Entertainment from the PA Wilds
As I write this, we’re still in the midst of the COVID-19 crisis. Here in the Pennsylvania Wilds, most of the counties have entered the Green Phase for reopening, which means that we can begin easing restrictions, but there are still some in place. And, of course, nobody knows what’s going to happen, and many people are still keeping to themselves, distancing for their own safety. I can’t say I blame them for that.
So if, for whatever reason, you’re staying at home, chances are you’re getting a little bored right now. Here’s hoping I can help with that a little. Even if we can’t get out into the Pennsylvania Wilds right now, we can still enjoy the Pennsylvania Wilds through our media. There are plenty of books and movies that have some PA Wilds connection — either they’re created by someone from here, or were created here, or take place here.
Let me share a few with you.
Margaret Sutton & the Judy Bolton mysteries
Margaret Sutton was the famous author of the Judy Bolton mystery series. She was born Rachel Beebe on January 22, 1903 in Coudersport, where many of her books were set. The first book, “The Vanishing Shadow,” was published in 1932. Sutton passed away in Lock Haven, also in the Pennsylvania Wilds, in 2001. This means she had connections with both Dark Skies and the I-80 Frontier.
PJ Piccirillo & ‘The Indigo Scarf’
Author PJ Piccirillo not only lives in the Pennsylvania Wilds, but has also written books set here. His most recent novel, “The Indigo Scarf,” is a gripping read about escaped slaves in present-day Clinton County in the pre-Civil War days. It takes place mostly in Keating Township but also involves Williamsport, giving it ties to both Elk Country, where the author lives, and Pine Creek Valley & the PA Grand Canyon. It’s also thoroughly based on real events, which makes it all the more interesting.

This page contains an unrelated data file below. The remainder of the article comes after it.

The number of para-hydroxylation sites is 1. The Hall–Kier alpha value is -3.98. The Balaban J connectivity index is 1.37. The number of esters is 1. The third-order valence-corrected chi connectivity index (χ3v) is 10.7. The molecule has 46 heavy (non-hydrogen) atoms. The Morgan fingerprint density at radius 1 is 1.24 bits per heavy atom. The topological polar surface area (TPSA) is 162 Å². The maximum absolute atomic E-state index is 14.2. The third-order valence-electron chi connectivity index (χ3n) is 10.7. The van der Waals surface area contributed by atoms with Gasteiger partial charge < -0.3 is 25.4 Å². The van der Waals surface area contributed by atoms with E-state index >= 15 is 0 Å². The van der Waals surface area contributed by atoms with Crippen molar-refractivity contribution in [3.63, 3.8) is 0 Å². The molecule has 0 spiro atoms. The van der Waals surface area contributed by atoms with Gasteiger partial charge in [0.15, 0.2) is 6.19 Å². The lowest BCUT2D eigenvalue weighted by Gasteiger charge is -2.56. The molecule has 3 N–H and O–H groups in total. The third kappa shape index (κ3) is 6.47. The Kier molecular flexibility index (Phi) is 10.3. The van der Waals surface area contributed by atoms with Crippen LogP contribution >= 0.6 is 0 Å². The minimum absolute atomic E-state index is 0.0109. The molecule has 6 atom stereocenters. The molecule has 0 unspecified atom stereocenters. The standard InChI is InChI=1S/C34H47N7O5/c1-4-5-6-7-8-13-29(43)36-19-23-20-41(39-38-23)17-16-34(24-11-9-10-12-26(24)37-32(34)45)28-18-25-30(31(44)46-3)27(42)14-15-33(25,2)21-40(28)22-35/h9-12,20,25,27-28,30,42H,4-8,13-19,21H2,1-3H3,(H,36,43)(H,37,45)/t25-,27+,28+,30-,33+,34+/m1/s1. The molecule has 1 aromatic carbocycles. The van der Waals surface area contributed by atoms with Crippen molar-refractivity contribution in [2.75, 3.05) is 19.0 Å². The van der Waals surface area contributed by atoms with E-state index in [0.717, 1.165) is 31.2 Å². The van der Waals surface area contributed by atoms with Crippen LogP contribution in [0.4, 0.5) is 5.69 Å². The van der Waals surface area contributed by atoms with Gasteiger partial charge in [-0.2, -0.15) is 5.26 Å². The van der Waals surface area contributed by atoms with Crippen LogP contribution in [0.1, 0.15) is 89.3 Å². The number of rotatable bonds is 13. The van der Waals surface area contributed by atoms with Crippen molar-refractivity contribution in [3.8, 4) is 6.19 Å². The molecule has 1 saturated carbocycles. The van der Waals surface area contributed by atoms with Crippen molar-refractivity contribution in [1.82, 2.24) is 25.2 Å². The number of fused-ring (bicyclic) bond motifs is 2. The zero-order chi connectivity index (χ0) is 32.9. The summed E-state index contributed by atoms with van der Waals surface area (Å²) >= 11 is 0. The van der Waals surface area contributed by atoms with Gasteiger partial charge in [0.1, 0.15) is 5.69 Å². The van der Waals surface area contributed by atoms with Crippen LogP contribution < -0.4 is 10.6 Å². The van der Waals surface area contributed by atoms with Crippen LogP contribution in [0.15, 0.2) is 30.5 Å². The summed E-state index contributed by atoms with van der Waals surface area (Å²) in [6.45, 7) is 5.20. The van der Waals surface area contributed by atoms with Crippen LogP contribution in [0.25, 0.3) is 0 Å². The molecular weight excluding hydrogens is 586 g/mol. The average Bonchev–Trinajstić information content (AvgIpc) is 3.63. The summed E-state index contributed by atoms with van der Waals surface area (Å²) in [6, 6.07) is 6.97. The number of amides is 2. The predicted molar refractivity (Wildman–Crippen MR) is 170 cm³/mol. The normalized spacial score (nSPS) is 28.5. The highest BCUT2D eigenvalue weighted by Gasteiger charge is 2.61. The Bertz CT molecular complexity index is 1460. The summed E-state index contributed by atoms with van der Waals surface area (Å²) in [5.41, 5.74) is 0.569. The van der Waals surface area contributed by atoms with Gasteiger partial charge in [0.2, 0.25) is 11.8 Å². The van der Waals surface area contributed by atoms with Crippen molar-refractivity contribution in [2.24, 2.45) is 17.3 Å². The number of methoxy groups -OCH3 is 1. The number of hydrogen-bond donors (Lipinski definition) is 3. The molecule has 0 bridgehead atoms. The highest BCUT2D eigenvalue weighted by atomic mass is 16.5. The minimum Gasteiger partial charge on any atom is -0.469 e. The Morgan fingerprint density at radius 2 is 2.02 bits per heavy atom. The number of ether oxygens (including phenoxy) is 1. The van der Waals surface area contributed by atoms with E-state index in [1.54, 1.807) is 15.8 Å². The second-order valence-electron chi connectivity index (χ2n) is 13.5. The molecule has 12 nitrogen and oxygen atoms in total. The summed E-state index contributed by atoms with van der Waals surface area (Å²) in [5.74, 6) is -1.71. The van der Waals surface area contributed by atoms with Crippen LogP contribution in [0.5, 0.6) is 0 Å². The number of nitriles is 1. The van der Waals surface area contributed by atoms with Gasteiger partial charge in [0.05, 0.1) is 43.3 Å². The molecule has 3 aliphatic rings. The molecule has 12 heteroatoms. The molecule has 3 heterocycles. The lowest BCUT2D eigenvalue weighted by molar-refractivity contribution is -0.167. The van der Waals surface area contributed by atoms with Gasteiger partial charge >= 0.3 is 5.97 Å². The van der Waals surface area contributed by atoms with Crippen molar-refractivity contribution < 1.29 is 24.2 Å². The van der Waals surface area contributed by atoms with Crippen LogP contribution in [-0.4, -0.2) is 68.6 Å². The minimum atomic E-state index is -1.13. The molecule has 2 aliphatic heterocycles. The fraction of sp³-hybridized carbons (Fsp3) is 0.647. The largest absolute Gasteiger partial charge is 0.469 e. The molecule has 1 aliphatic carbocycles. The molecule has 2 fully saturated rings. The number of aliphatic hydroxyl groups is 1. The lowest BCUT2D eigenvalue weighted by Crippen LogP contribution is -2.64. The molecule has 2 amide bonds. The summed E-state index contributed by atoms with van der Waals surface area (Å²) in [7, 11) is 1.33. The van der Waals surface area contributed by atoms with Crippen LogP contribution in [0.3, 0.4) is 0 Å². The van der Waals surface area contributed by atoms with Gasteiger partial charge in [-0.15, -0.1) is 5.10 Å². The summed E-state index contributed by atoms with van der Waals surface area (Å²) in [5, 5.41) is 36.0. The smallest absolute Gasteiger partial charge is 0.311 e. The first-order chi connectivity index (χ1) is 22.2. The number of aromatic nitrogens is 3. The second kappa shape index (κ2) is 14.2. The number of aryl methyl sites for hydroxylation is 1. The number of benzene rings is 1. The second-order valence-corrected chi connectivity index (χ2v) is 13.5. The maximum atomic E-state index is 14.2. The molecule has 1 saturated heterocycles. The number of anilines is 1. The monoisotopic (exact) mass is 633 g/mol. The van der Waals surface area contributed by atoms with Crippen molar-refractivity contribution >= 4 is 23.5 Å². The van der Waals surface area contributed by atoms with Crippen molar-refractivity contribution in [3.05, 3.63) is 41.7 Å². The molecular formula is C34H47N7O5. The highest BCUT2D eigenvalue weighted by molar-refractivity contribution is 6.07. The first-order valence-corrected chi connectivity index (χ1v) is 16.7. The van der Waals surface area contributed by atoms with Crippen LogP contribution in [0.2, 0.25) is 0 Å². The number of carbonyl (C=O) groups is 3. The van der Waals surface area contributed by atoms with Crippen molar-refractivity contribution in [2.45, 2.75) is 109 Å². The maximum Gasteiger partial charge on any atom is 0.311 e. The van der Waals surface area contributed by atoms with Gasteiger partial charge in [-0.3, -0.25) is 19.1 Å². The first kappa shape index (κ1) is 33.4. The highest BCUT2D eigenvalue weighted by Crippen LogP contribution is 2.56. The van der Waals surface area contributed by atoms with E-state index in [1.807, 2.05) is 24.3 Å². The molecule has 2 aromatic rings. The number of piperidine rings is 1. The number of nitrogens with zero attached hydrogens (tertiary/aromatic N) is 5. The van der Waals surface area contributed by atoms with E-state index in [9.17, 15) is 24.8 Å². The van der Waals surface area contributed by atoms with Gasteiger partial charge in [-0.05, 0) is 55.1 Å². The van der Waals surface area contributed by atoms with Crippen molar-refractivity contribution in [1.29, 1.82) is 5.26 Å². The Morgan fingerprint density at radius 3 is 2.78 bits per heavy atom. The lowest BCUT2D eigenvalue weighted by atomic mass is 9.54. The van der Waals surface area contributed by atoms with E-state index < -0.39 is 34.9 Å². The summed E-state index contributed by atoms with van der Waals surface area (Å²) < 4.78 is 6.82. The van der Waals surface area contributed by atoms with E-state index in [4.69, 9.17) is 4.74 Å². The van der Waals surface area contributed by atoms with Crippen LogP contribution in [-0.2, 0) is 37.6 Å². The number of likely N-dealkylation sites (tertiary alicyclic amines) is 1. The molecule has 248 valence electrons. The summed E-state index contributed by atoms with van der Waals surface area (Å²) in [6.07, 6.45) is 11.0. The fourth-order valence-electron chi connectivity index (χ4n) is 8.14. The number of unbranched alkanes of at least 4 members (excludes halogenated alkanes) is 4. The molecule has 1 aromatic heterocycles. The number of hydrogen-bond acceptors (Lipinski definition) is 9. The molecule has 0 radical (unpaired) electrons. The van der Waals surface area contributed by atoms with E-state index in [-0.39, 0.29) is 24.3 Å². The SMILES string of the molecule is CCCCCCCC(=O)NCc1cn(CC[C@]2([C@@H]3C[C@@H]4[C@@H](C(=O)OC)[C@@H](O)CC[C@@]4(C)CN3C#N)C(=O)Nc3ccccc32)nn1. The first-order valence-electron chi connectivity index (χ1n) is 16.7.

If you’re in the mood for a movie instead, how about “Unstoppable”? Starring Denzel Washington, Chris Pine, and Rosario Dawson, the movie involves a runaway train. It was filmed in several areas of the Pennsylvania Wilds, including McKean County, Centre County, and Clinton County. This places the film throughout the I-80 Frontier and Allegheny National Forest & Surrounds. If you’re familiar with the areas, you can easily pick out the local spots as you watch the movie. Director Tony Scott has been quoted as saying that he loved filming in Pennsylvania. (While it was being filmed, I overheard a guy in a bar talking about his plans to meet Rosario Dawson. Keep dreaming, pal.)
If you’re into older movies, how about “Unconquered”? (Also, what is it with every movie in the area starting with the prefix “un”?) This 1947 classic was directed by Cecil B. DeMille, and it was partially filmed in Cook Forest. It stars Gary Cooper and Boris Karloff, and it involves the rescue of a woman sold into slavery. I’ve written about it before, and at the time, I sat down and watched it with my son. I was impressed by how much the Cook Forest & the Ancients scenes stand out. As you watch, you can very easily pick out the spots that were filmed in Pennsylvania.
James Bacon & Planet Of The Apes
If you’re looking for something more along the lines of science fiction, with a Pennsylvania Wilds connection, try the old classic Planet Of The Apes line. Each one has an actor who grew up in Clinton County.
James Bacon grew up in a home on Sixth Street in Lock Haven, and became a famous Hollywood writer and actor. He had small parts in all of the old Planet Of The Apes movies, but he never forgot his Pennsylvania roots. His parents are buried in Saint Mary’s Cemetery, very near where the I-80 Frontier meets Elk Country.
The Pennsylvania Wilds has a lot to offer. Outdoor activities, art, food and drink, and fun events. This area has contributed its share to entertainment as well. Lights, camera, action!
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